by Pettus Read
As more and more local governing agencies across our state attempt to define the definitions of a farm and agriculture for zoning and permitting purposes, the National Agricultural Statistics Service (NASS) continues to use the one they have had since 1974. The old standby used by NASS defines a farm as "any place from which $1,000 or more of agricultural products were produced and sold, or normally would have been sold, during the census year."
The government's definition is simple enough, but in some counties in our state, planning committees containing individuals a generation or two removed from the farm are trying to make something hard out of something really simple. Rutherford County, one of the state's fastest growing counties in population, is currently in discussion on what agriculture really is.
Due to an outdated county definition of agriculture, the county's planning committee sought input from local ag groups. However, after the local farming community gave the committee a definition that is part of Tennessee law that defines modern day agriculture in detail in the Volunteer State, some committee members are beginning to back peddle a bit.
The new definition takes into account landscaping nursery stock, larger farming practices and other modern day farming that the old definition failed to mention. At times there seems to be more concern for the house building industry and real estate marketing firms than trying to keep farmers from going broke. Discussion and voting is still ongoing in the county of 210,000 residences with 2,088 farms as defined by NASS.
Farming has changed over the years with a lot of the change occurring because of population growth, suburban sprawl, increased government regulation implication, and financial survival by farmers. The farming landscape continues to develop new looks and will do so even more in the future. It will be very important that those who wish to continue to make their living by farming, keep abreast of local issues and be aware that everyone does not know or have the same desire to understand what today's farming is all about.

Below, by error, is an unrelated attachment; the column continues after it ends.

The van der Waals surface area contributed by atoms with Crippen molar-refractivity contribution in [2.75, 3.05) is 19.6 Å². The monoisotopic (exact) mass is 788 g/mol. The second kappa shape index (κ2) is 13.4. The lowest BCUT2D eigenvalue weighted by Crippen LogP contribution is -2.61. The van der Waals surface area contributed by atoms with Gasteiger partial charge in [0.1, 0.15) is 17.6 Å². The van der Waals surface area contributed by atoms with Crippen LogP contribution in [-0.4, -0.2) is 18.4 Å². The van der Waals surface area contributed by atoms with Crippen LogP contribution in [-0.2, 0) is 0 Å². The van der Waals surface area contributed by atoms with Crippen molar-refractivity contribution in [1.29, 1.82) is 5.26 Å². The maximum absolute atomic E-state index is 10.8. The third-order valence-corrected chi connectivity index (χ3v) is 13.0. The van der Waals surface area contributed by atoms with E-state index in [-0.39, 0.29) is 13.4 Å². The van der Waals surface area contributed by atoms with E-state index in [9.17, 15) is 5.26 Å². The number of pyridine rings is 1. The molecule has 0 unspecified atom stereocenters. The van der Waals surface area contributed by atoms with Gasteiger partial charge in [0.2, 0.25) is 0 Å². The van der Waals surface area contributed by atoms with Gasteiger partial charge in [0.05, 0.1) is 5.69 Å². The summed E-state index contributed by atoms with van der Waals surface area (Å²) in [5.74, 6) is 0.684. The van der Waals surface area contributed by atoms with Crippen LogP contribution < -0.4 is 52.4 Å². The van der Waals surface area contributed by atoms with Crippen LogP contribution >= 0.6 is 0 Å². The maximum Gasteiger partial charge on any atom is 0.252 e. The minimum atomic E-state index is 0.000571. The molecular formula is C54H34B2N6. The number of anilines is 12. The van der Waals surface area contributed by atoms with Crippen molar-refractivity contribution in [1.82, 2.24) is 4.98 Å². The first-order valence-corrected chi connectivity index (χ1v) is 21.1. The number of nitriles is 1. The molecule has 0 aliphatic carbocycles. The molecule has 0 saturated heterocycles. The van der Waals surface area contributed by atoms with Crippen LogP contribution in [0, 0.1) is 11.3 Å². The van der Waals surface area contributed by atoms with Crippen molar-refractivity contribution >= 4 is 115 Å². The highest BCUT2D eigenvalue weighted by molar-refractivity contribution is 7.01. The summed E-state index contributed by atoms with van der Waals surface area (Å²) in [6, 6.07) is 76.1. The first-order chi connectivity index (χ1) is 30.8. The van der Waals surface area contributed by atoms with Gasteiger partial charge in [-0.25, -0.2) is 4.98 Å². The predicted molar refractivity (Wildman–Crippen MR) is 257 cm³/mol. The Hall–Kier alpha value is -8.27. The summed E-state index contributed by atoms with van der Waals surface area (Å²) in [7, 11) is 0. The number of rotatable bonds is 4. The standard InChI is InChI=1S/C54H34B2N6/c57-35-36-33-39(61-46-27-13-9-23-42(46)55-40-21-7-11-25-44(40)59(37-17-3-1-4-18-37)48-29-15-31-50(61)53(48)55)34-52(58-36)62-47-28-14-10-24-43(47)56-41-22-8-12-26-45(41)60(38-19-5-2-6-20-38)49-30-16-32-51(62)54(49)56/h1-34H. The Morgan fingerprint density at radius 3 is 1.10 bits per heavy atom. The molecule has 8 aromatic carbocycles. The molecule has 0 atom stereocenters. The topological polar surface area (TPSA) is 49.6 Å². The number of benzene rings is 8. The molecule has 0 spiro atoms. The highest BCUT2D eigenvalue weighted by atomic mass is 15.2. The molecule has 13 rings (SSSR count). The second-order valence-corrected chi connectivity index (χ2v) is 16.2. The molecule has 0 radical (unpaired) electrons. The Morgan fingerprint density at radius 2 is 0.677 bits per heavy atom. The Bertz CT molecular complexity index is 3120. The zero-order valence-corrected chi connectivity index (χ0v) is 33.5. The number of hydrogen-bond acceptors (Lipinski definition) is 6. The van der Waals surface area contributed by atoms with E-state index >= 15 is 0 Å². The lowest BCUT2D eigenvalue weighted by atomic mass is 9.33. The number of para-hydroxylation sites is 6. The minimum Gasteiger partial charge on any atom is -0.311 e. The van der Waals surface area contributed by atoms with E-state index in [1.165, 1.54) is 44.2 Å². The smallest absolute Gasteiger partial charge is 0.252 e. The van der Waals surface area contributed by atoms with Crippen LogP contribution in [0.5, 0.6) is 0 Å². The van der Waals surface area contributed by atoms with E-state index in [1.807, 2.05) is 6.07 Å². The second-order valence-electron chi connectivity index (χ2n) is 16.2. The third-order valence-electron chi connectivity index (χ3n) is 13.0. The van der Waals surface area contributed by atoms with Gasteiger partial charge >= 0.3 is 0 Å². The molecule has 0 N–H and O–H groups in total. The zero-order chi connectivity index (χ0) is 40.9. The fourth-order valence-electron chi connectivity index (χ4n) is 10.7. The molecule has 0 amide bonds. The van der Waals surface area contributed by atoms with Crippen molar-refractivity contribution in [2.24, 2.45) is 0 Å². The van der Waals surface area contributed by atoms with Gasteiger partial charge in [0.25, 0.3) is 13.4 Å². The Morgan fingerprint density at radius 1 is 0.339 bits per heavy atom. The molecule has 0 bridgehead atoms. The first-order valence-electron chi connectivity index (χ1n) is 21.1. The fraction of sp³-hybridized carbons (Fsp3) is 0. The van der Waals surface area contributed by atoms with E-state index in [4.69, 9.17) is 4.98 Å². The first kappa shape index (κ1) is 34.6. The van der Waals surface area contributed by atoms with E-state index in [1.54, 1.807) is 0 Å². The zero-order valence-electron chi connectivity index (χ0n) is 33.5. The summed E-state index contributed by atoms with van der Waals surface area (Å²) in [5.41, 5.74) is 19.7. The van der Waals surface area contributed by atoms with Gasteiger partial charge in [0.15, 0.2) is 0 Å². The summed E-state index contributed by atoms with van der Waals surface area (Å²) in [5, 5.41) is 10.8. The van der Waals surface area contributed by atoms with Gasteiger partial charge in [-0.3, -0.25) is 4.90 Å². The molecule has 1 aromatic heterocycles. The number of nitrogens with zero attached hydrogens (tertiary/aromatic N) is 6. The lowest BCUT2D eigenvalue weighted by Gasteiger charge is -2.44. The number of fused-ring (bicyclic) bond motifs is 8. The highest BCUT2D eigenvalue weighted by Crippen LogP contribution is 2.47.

In a June released statistical report from NASS, based on its most recent national survey taken in 2002, Tennessee farm numbers had decreased from 91,536 to 87,595 with land acreage being reduced from 11,986,258 acres statewide to 11,681,553. That is 304,702 acres of farm land lost to pavement and house foundations in just five years. And, the farm land reduction continues even more so in today's home marketing boom.
Tennessee farms contain an average acreage size of 133 acres with a market value of agricultural products sold per farm of $25,113. Of course, that is an average and there are many farms selling agricultural products above the statistical average. But, the fear of the large commercial farm that sends fear through many county planning committees is something that really does not exist.
In Tennessee in 2002, of the 87,595 farms, there were only 253 family farms with sales of products of $1,000,000 or more. And, that million dollars was of gross sales and once costs were removed the real return to the family farmer that produced those sales, in most cases, was anything but a huge commercial monster farm.
In 2002, Tennessee had 42,602 beef cattle farms, 5,782 tobacco farms, 4,332 oilseed and grain farms, and 15,400 hay and other crop farms. Goat numbers in the state increased from 62,154 in 1997 to 114,664, making Tennessee second only to Texas in all goat inventory. The equine numbers grew by over 32,000 giving us a horse, donkey, and mule population number of 155,025, also making us second only to Texas in total equine on farm inventory.
With these numbers it is easy to see that Tennessee agriculture is becoming a $2,000,000,000 rapidly changing industry. If local government and their regulation process does not change along with it, NASS's next survey may show that farming in many of our previously strong agricultural counties will be scored among the missing numbers of years gone by.